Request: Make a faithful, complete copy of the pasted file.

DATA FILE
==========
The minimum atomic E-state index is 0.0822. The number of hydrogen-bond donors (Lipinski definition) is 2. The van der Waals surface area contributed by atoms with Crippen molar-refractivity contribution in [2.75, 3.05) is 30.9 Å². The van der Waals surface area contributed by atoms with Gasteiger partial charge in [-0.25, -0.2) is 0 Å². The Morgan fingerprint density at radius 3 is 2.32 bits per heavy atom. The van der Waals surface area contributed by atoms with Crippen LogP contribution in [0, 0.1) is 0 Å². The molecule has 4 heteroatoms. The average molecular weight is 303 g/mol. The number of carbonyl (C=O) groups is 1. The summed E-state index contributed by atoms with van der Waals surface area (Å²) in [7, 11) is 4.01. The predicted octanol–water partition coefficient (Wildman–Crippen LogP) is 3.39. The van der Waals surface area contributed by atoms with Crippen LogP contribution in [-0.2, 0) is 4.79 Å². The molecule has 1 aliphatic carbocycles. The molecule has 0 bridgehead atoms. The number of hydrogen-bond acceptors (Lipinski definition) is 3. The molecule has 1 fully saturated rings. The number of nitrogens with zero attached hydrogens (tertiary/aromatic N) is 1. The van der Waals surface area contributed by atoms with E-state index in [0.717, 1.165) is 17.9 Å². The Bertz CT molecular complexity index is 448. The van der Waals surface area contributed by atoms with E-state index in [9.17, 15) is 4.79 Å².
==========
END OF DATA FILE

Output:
The minimum atomic E-state index is 0.0822. The number of hydrogen-bond donors (Lipinski definition) is 2. The van der Waals surface area contributed by atoms with Crippen molar-refractivity contribution in [2.75, 3.05) is 30.9 Å². The van der Waals surface area contributed by atoms with Gasteiger partial charge in [-0.25, -0.2) is 0 Å². The Morgan fingerprint density at radius 3 is 2.32 bits per heavy atom. The van der Waals surface area contributed by atoms with Crippen LogP contribution in [0, 0.1) is 0 Å². The molecule has 4 heteroatoms. The average molecular weight is 303 g/mol. The number of carbonyl (C=O) groups is 1. The summed E-state index contributed by atoms with van der Waals surface area (Å²) in [7, 11) is 4.01. The predicted octanol–water partition coefficient (Wildman–Crippen LogP) is 3.39. The van der Waals surface area contributed by atoms with Crippen LogP contribution in [-0.2, 0) is 4.79 Å². The molecule has 1 aliphatic carbocycles. The molecule has 0 bridgehead atoms. The number of hydrogen-bond acceptors (Lipinski definition) is 3. The molecule has 1 fully saturated rings. The number of nitrogens with zero attached hydrogens (tertiary/aromatic N) is 1. The van der Waals surface area contributed by atoms with E-state index in [0.717, 1.165) is 17.9 Å². The Bertz CT molecular complexity index is 448. The van der Waals surface area contributed by atoms with E-state index in [9.17, 15) is 4.79 Å².